How about we dress up like the *real* Charlie on the M(B)TA and call out this corporate imposter! The real Charlie couldn’t afford even a five cent fare hike…He’d be helping people to ride the T for FREE…Not funneling them into purchase slightly discounted fare hiked Charlie cards! ;0
Boston Fare Strike will be meeting this THURSDAY, August 16th at 6pm. We’ll meet at the Boston Common Gazebo (near Park Street Station), unless it is raining or too humid to work (which seems like a possibility).
If the weather is a problem, we will meet nearby in the City Place Foodcourt. City Place is located across Boylston Street from the Boston Common. (It’s down the brick walkway known as “the Alley” and on the first floor of the Transportation building.)
Hope to see you there! Our campaign is really gaining momentum; come and get involved. We strive to unite T riders and workers across Greater Boston into a radically informed and militant force to defend and extend mass transportation in the interests of the 99%.
To Whom It May Concern
At 8:00 AM Friday morning (8/3/12), members of the Boston Fare Strike Coalition will liberate the Quincy Center Red Line Station. This action represents the latest in a series of “Fare Free Fridays,” aimed at protesting and resisting the recent implementation of fare hikes and service cuts across the MBTA system. We will hold open the gates—liberating the station—for our fellow T riders, allowing them a Fare Free ride to work. It is only fair in our view that riders get one work-day ride for free each week, since the MBTA has raised fares by 23%. We are taking this action to call attention to the injustice of the recent MBTA-State Legislature Fare Hikes that have been forced on our communities. This plan, in its essence, asks the T-riders of our city to pay a backdoor tax so that bankers and bondholders can continue to reap billions of dollars in profit off of the MBTA debt, a debt that originates with the Big Dig and that was odiously dumped on the T in 2000. The current fares are not fair, and it is right for people to refuse to pay them. “If the banks can get a free ride, why can’t we?”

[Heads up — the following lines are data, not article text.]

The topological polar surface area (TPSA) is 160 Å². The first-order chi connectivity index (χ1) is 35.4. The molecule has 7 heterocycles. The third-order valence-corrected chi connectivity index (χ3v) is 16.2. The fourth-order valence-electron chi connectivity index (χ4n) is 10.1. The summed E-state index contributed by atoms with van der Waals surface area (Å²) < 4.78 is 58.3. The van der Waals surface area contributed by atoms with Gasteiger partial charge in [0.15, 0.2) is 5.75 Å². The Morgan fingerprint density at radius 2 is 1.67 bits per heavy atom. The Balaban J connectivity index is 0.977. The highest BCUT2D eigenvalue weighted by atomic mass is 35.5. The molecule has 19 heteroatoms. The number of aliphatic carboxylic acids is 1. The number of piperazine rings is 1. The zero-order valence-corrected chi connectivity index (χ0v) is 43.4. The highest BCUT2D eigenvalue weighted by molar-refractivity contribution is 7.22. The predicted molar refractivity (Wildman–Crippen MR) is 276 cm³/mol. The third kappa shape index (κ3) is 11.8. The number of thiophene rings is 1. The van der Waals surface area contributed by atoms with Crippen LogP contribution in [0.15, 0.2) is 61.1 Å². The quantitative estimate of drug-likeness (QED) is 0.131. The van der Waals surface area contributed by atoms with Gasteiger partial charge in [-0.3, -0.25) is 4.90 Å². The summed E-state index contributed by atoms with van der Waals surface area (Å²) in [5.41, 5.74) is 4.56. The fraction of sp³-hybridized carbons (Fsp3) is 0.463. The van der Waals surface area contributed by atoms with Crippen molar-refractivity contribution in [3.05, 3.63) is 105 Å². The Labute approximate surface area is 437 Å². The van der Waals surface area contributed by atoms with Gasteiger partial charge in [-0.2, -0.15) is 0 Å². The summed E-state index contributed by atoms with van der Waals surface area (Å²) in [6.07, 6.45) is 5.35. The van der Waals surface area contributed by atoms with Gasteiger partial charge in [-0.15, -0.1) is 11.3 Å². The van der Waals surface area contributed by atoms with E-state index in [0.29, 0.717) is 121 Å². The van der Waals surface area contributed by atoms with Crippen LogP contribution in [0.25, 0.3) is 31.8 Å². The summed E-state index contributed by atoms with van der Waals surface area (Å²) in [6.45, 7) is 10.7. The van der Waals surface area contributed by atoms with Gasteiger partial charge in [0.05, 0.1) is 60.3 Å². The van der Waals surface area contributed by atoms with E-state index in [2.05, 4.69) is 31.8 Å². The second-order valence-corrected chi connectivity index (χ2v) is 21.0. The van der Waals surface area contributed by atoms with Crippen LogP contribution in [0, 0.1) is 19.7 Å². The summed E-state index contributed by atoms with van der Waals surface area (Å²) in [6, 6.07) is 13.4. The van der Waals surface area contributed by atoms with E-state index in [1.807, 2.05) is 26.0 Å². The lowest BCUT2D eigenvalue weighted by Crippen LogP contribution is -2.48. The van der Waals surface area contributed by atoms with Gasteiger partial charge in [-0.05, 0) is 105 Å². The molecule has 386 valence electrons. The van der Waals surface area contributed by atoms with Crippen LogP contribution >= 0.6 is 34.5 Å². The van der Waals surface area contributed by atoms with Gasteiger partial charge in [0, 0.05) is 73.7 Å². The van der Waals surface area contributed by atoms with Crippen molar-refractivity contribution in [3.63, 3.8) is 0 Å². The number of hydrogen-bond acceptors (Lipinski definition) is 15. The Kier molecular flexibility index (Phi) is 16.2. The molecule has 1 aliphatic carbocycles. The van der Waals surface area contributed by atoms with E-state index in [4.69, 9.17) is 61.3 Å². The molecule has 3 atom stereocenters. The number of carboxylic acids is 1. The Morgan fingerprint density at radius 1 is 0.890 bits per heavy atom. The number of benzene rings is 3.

We reject this fare hike and the view that it is necessary. The recently enacted MBTA plan makes T-riders pay more for less. It balances the budget on the backs of the most vulnerable members of our community: low-wage workers, the unemployed, seniors, students, and the disabled. At a time when 1% of the population owns almost 40% of the total wealth, and sits on trillions of dollars in unproductive capital, the MBTA plan asks those who are already struggling to pay more. Far from being an “inevitable” cost of keeping our transit system running, the fare increases and service cuts are the result of budget austerity, underfunding of mass transit, financial mismanagement, banker profiteering, and elite corruption; a deadly combination that is undermining our city’s public transit system, now and in the years ahead. We stand for defending and expanding—not undermining or privatizing—public transit, with the goal of making it safe, ecologically sustainable, affordable, and accessible to all. Fare Free Fridays and Station Liberations are a part of building the movement to fight for this long-term goal. “They Say Fare Hike…We Say fare Strike!” Continue Reading
This article originally appeared on the Dig.
By Emily Hopkins
All photos: ALEX RAMIREZ